EPONA, a goddess of horses, asses and mules, worshipped by the Romans, though of foreign, probably Gallic, origin. The majority of inscriptions and images bearing her name have been found in Gaul, Germany and the Danube countries; of the few that occur in Rome itself most were exhumed on the site of the barracks of the equites singulares, a foreign imperial body-guard mainly recruited from the Batavians. Her name does not appear in Tertullian's list of the indigetes di, and Juvenal contrasts her worship unfavourably with the old Roman Numa ritual. Her cult does not appear to have been introduced before imperial times, when she is often called Augusta and invoked on behalf of the emperor and the imperial house. Her chief function, however, was to see that the beasts of burden were duly fed, and to protect them against accidents and malicious influence. In the countries in which the worship of Epona was said to have had its origin it was a common belief that certain beings were in the habit of casting a spell over stables during the night. The Romans used to place the image of the goddess, crowned with flowers on festive occasions, in a sort of shrine in the centre of the architrave of the stable. In art she is generally represented seated, with her hand on the head of the accompanying horse or animal.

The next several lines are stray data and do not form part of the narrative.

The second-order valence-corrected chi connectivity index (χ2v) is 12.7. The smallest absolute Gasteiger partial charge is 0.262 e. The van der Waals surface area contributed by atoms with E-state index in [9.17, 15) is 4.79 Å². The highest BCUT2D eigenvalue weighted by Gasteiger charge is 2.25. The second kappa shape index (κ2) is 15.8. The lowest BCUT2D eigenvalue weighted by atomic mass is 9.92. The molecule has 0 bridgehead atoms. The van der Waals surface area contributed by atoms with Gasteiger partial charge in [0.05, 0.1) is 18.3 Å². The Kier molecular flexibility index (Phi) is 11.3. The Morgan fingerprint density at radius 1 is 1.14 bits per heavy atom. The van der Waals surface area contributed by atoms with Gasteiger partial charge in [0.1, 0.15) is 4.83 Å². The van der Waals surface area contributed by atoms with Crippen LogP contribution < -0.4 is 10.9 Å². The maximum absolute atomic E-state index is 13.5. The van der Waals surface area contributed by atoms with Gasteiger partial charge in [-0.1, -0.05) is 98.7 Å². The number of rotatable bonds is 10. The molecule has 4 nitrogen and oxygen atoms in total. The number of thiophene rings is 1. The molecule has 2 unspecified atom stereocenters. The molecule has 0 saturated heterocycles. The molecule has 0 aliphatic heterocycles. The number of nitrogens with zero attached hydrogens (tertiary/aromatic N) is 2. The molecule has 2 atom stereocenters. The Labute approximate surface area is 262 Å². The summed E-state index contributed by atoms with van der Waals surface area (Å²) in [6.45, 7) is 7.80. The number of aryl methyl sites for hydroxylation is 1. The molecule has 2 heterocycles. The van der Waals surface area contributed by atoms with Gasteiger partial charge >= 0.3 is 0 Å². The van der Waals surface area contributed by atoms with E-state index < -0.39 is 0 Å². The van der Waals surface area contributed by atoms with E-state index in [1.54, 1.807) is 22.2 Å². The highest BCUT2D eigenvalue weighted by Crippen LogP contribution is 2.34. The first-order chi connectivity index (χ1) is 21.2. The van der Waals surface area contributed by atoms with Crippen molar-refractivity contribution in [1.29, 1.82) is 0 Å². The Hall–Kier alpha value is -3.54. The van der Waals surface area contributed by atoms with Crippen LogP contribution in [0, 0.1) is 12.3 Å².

See Tertullian, Apol. 16; Juvenal viii. 157; Prudentius, Apoth. 197; Apuleius, Metam. iii. 27; articles in Daremberg and Saglio's Dict, des antiquités and Pauly-Wissowa's Realencyclopädie.
Note - this article incorporates content from Encyclopaedia Britannica, Eleventh Edition, (1910-1911)